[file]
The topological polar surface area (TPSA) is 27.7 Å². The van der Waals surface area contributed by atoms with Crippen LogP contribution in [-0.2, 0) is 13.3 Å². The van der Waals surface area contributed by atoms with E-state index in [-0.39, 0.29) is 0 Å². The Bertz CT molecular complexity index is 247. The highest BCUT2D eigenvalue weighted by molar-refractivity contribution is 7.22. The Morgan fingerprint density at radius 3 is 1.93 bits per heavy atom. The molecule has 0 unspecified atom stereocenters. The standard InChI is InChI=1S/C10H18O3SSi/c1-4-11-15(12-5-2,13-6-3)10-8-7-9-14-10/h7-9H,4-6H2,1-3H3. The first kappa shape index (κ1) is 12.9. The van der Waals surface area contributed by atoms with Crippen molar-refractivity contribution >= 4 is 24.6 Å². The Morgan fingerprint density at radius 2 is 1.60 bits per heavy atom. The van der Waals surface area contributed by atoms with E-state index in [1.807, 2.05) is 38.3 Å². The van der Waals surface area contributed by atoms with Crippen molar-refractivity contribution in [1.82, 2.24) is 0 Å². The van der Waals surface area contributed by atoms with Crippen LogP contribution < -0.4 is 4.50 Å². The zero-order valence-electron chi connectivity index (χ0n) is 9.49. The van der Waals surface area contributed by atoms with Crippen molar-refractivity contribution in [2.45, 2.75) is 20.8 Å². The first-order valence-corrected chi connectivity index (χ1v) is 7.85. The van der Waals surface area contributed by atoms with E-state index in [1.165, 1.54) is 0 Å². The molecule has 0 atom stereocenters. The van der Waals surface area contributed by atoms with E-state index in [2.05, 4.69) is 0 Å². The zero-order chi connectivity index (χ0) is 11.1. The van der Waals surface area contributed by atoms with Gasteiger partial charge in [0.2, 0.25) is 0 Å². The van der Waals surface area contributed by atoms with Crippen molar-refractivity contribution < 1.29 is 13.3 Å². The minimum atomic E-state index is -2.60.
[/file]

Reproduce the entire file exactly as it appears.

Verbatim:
The topological polar surface area (TPSA) is 27.7 Å². The van der Waals surface area contributed by atoms with Crippen LogP contribution in [-0.2, 0) is 13.3 Å². The van der Waals surface area contributed by atoms with E-state index in [-0.39, 0.29) is 0 Å². The Bertz CT molecular complexity index is 247. The highest BCUT2D eigenvalue weighted by molar-refractivity contribution is 7.22. The Morgan fingerprint density at radius 3 is 1.93 bits per heavy atom. The molecule has 0 unspecified atom stereocenters. The standard InChI is InChI=1S/C10H18O3SSi/c1-4-11-15(12-5-2,13-6-3)10-8-7-9-14-10/h7-9H,4-6H2,1-3H3. The first kappa shape index (κ1) is 12.9. The van der Waals surface area contributed by atoms with Crippen molar-refractivity contribution >= 4 is 24.6 Å². The Morgan fingerprint density at radius 2 is 1.60 bits per heavy atom. The van der Waals surface area contributed by atoms with E-state index in [1.807, 2.05) is 38.3 Å². The van der Waals surface area contributed by atoms with Crippen molar-refractivity contribution in [1.82, 2.24) is 0 Å². The van der Waals surface area contributed by atoms with Crippen LogP contribution < -0.4 is 4.50 Å². The zero-order valence-electron chi connectivity index (χ0n) is 9.49. The van der Waals surface area contributed by atoms with Crippen molar-refractivity contribution in [2.45, 2.75) is 20.8 Å². The first-order valence-corrected chi connectivity index (χ1v) is 7.85. The van der Waals surface area contributed by atoms with E-state index in [1.165, 1.54) is 0 Å². The molecule has 0 atom stereocenters. The van der Waals surface area contributed by atoms with E-state index in [2.05, 4.69) is 0 Å². The zero-order chi connectivity index (χ0) is 11.1. The van der Waals surface area contributed by atoms with Gasteiger partial charge in [0.2, 0.25) is 0 Å². The van der Waals surface area contributed by atoms with Crippen molar-refractivity contribution < 1.29 is 13.3 Å². The minimum atomic E-state index is -2.60.